Although Coray refused to answer reporters' questions at Tuesday's news conference, the other alleged victim, Claar, of 410 Bayton Ave., Altoona, did so. He said in his complaint that he was molested by Grattan for four years, starting at age 12, when Grattan was a priest at St. Patrick's Church in Newry, Blair County.

"I'm here today to just to let everyone know that this is not something I came forward with today," Claar said. "This is something I revealed to the diocese over 10 years ago, and, to this day, they have done absolutely nothing about it."

Claar added: "I spoke to the bishop -- I brought my situation to the bishop on June 17, 1994, and he assured me that everything would be taken care of."

Since then, Claar said, "we've had conversations, but it was always that he was taking care of everything."

"He assured me that Father Grattan would be evaluated and then he would make a decision as to what he would do with him," Claar said. "And I learned that he moved him around and at one point even moved him to my sister's parish."

A few minutes later, when lawyer Serbin was describing both Coray and Claar as devout altar boys and pointing out that Claar used to voluntarily mow the lawn at St. Patrick's, Claar broke down, bowed his head into the palm of his right hand, and wept.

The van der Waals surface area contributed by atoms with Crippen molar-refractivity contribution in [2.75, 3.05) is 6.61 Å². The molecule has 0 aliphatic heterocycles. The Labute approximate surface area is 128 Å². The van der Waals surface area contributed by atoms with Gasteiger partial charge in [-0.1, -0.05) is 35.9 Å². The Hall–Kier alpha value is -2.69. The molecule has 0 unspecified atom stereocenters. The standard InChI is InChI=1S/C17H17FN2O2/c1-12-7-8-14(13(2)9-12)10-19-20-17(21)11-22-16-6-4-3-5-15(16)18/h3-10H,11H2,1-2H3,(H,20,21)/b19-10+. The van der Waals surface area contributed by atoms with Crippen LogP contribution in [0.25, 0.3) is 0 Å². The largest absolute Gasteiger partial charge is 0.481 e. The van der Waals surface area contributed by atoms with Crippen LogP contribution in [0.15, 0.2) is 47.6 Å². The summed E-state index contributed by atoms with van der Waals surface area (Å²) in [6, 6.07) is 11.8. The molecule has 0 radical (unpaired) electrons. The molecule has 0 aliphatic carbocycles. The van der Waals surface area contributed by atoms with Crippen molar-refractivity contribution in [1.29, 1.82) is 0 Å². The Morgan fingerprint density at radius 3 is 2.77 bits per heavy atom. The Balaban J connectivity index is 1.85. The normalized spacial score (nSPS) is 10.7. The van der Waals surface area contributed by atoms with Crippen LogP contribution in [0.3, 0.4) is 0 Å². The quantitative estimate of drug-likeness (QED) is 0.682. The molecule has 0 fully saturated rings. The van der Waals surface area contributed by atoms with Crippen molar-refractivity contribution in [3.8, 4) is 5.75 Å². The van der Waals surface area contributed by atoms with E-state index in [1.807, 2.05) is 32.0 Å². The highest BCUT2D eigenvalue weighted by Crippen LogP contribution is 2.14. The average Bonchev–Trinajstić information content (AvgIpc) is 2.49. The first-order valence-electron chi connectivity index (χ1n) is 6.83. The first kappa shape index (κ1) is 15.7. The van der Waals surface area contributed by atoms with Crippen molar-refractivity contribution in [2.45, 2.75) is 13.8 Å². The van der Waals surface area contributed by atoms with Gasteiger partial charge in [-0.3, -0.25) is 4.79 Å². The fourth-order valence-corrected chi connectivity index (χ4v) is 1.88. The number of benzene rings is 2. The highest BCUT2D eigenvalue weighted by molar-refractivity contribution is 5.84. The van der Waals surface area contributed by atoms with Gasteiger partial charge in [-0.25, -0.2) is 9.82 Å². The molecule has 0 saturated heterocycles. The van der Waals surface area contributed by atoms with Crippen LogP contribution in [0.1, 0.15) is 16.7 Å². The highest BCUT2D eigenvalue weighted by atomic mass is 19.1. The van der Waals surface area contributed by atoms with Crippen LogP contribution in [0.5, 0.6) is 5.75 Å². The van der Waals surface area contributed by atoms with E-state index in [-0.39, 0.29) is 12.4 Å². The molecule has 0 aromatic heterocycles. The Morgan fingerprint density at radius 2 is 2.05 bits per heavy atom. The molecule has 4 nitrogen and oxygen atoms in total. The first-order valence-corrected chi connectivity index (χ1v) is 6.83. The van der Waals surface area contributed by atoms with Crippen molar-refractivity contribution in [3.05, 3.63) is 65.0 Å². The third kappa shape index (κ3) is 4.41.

The diocesan response Tuesday said Grattan "no longer functions publicly as a priest nor resides in a rectory." The diocese also said that Adamec has written a lengthy statement about these issues that it will put the statement up on its Web site this weekend.

The Web site address is www.diocesealtjtn.org/news.

Coray, in his prepared statement, said he was making "this betrayal of trust" public because he is committed to ending such abuse. He added:

"The evil that motivates these acts thrives because of the secrecy that shrouds them: Secrecy, reinforced by shame that buries deep within a young boy's psyche his memory of being molested, until years later, when he begins searching for the roots of his emotional problems -- and remembers.

"Whatever become of this case," Coray said, "I fervently hope the attention it brings -- the breaking down of this secrecy -- will in some way make it easier for children who are even now being molested to tell someone they trust, and perhaps prevent other children from being abused."